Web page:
“Freddy was the biggest thing Huey had ever come across,” says Lomax. “ ‘Before the Next Teardrop Falls’ was No. 1 country and pop in ’75. They used that instrumental track on somebody before Freddy. And the song itself had been laying around. It had been cut at least three or four times before, but all of sudden it just clicked, and the money started rolling in.”

Fender stayed hot for several years, including three more No. 1 hits: “Wasted Days and Wasted Nights,” “Secret Love” (a pop No. 1 for Doris Day in 1954), and a remake of Lynn’s “You’ll Lose a Good Thing.” Fender couldn’t handle fame, though, and by 1980, the bottom dropped out and the hits quit coming.

“Freddy was doing more than his share of the drugs and alcohol, and Huey was taking more than his share of the money,” explains Lomax. “There’s something like 170 tracks of Freddy that Huey Meaux claims as copyrights—as writer, if not as publisher and writer. He was smart, ’cause back in those days it was the one-eyed man who was king in the land of the blind. Most musicians didn’t know anything about publishing. They’d sign away their rights for 10 bucks and a case of beer.”

Meaux didn’t have another big single after “My Toot Toot” hit the country Top 20 for zydeco accordionist Rockin’ Sidney in 1985. But he didn’t need one, having conned enough artists out of their songwriting royalties to build a considerable publishing empire. Meaux had also become addicted to cocaine and had been secretly filming child pornography for years. In 1996, his own kids finally blew the whistle on him.

Now 67, Meaux is currently serving time for drug possession and sex crimes in a Texas prison. His musical legacy, though, remains secure—comparable to that of the legendary Jay Miller, a fellow Louisiana native who recorded dozens of Cajun, blues, hillbilly, and R&B singers during the ’50s and ’60s.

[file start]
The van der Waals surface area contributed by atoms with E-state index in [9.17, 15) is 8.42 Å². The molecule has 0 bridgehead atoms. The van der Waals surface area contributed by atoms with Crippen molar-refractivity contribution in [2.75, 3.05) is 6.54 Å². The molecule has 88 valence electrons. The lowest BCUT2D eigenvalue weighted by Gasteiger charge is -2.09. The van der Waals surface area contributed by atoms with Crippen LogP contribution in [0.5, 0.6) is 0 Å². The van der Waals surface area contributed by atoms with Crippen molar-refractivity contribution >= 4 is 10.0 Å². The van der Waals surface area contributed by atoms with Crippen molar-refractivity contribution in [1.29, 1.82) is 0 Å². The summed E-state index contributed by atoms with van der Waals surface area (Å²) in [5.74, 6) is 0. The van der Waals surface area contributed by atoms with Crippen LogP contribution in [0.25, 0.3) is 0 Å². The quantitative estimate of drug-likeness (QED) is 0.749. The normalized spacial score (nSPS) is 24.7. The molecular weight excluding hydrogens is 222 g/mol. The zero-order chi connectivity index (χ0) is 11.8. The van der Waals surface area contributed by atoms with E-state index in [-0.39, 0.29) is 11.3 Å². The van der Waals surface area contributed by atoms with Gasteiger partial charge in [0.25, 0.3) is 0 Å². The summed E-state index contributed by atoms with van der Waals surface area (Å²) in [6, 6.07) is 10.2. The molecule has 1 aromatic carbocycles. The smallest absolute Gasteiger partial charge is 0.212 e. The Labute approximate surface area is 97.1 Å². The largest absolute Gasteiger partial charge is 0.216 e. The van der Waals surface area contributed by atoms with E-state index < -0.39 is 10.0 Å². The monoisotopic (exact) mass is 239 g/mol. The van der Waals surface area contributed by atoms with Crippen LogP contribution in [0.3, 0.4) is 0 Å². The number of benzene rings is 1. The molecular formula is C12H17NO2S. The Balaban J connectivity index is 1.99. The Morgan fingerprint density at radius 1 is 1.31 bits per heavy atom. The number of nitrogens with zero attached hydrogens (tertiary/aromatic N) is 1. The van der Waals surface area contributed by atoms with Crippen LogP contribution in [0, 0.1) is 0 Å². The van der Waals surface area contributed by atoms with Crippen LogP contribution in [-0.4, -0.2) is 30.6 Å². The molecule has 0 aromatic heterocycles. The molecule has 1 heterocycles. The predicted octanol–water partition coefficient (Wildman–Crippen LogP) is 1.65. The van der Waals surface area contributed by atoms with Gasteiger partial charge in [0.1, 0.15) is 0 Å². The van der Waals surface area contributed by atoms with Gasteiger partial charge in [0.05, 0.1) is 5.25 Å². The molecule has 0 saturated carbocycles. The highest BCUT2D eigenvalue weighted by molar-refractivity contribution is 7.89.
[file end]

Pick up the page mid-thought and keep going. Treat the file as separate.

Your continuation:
Under Lomax’s supervision, Demon’s Crazy Cajun series—released on the label’s Edsel imprint—has already issued three samplers and 36 single-artist compilations, with 19 more in the works. Besides the acts mentioned above, Demon has released discs by Lowell Fulson, T-Bone Walker, Floyd Tillman, Dr. John, the Cate Brothers, Clarence “Frogman” Henry, Tommy McClain, Oscar Perry, Joe Barry, and Fiddlin’ Frenchie Burke, among others. All come with biographical sketches written by Lomax or his son, John Nova Lomax. The series’ only drawback, besides a meager art budget, is the lack of any session information.

“We have no details about personnel, recording dates, song credits, anything,” Lomax admits. “And we’re not getting a lot of money to do these things, so we don’t have the time to go and do the research you’d do if you were doing a big huge box and a [major label like] CBS was paying you a couple of grand to do it.

“Still, it’s been a great project to work on,” says Lomax, who’s been doing A&R for Demon since 1996. “It’s sort of looking backward, pawing through the dusty archives to find and put out great stuff that, for whatever reason, the majors won’t touch. In a way, it’s sort of continuing what my family has always done, ever since my granddad started collecting and writing about music in 1910. From that point on, there’s always been some Lomax doing something in regard to finding, collecting, preserving, and presenting indigenous American roots music.